I think narrow lanes improve greenway safety, wide lanes are the problem because they attract cars and encourage the passing of weaving little 8-year old bikers.

  2. David

    I haven’t ridden Latona but will try it out on the way over to the open house. Looking at Latona and Thackery on Street View, my first thought was, why would you put a bike lane on Latona? It looks like a quiet residential street, more along the lines of where you’d sign and mark a boulevard/neighborhood greenway than a bike lane.

    Also, from the drawing it looks like people on bikes will be able to continue north through the intersection of 40th/40th & Latona. I’m assuming that means they’ll add an “Except bicycles” to the “Right Turn Only” sign that’s there.


  3. That is interesting that SDOT is presenting the Latona plan as well as the Neighborhood Greenway plan tonight. I thought we were just getting an update on the Neighborhood Greenway which is complex enough for a 1/2 hour discussion. I’ll be there and let you all know.

    At our last meeting with SDOT, they seemed pretty determined on sharrow striping the Latona/Thackaray couplet (these are one-way bus arterials). The bikey folks at this SDOT/community meeting brought up the same ideas that you all have proposed — forget the Latona sharrows and work out a North-South Neighborhood Greenway connection on either Corliss (least grade) or Sunnyside (Sunnyside already has ped signals on 45th and 50th so could be the one-shot route from Gasworks to 56th).

    1. Tom Fucoloro

      That is a lot to talk about at one meeting. I am going to the bicycle advisory board meeting, so I won’t be able to make. If you get a chance to report back afterwards, I would love to know how it goes.

      Another thing to point out is that Latona meets the Burke practically at 39th, while corliss/Sunnyside meet it at 36th/37th. So for people headed up the hill, that’s something like six blocks less to ride (three south, three back north).

      What about Meridian? That could connect Gas Works all the way to Green Lake if we want to spend the money. It is also a very central route and gets people closest to the heart of Wallingford’s retail. Plus the grade is pretty nice compared to some other streets in the neighborhood.

      1. Tom Fucoloro

        While we’re throwing out dream ideas for greenway routes, how about 36th from the burke in wallingford into Fremont via the troll? It’s a way to cut out several blocks and get into Fremont without dealing with 34th (which sucks). Would be both a handy commuter route and a good neighborhood connector. The Burke is filling up. If too many people start riding, we’re going to need an alternative (which is a good thing)…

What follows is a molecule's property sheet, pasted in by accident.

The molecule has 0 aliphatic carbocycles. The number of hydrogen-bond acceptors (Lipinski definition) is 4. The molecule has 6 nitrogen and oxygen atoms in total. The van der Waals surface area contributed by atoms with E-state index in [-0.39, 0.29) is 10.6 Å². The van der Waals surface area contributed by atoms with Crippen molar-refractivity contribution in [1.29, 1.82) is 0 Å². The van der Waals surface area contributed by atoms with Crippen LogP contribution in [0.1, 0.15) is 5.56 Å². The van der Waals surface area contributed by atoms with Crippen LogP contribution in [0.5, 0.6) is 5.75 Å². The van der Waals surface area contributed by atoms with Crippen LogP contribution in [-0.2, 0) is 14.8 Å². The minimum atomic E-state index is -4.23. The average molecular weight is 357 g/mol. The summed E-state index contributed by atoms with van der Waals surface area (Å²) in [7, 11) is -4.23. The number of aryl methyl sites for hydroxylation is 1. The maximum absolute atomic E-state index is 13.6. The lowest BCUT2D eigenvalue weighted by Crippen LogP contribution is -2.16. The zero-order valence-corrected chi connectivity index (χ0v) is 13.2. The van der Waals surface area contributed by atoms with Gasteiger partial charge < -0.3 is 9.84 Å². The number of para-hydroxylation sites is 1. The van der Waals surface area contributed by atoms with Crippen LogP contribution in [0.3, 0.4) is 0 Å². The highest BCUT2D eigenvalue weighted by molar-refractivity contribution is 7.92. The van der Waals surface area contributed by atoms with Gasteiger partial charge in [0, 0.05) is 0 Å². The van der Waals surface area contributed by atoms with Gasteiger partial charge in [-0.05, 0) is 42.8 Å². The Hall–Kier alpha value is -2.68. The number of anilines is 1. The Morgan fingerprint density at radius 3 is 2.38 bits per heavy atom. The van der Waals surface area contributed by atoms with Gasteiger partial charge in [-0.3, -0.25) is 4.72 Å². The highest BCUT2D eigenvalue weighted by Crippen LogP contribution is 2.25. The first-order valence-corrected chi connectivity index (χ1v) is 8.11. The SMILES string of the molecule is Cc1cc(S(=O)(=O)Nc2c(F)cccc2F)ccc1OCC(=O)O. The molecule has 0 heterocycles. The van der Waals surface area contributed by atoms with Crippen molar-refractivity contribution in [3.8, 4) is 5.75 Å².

2. Brian

        A couple of months ago I put in an application to SDOT to use neighborhood funds to turn Meridian into a Greenway! I did it on my own but it’s nice to know that someone else came to the same idea independently. I think Meridian is great for it; the slope is reasonable and there are excellent destinations at either end. The crossing at 34th st and 40th st are issues but I think we could deal with those with fairly inexpensive traffic calming measures. I guess I like this idea as well because it connects to the 43/44th st greenway to create the beginnings of a greenway network.

        I haven’t heard back from SDOT yet; still keeping my fingers crossed.

      3. Tom Fucoloro

        Meridian does seem like the most obvious route to me, especially if they can muster the political strength and money to get it all the way to Greenlake. However, I bet SDOT tries to spread greenway efforts around the city instead of concentrating them all in Wallingford.

        In my opinion, southeast Seattle needs a safe route the most. There is already a meandering signed route that acts as something of a bike alternative for Rainier Ave, but if the city can invest to make something safer, less windy and more visible, there is immense potential for ridership.

        They could also go for it and put in separated facilities on Rainier Ave, which is one of the most dangerous streets for people walking in the city…

  4. Dylan

    Though Thakery may look like a residential street from space it does not feel like one when you ride in it. The cross streets have stop signs, it is wide, and it is a feeder to the I-5 on ramp. This equals fast cars and cut through traffic. So good, the project will make the street a little safer, but that is a bad reason for using SDOT bike and ped resources and budget. Should bike and ped money go to more speed traps, they obstensibly improve bike and ped safety? No, the focus of the resources should be put toward projects that serve the widest swath of the bike and ped community, and news flash, that is not the vehicular cyclists, it is the ‘willing but worried’ who are looking for a safe route to a close local destination.

    Who will use this bike lane? Kids and parents headed to John Standford will take a parallel residential street. Local residents will take the streets they live on (Wallingford is full of quiet bikeable streets). That leaves commuters and long distance bikers, the small but vocal group of mostly dudes that SDOT hooks up again and again with facilities that ‘serve the few and piss of the many’.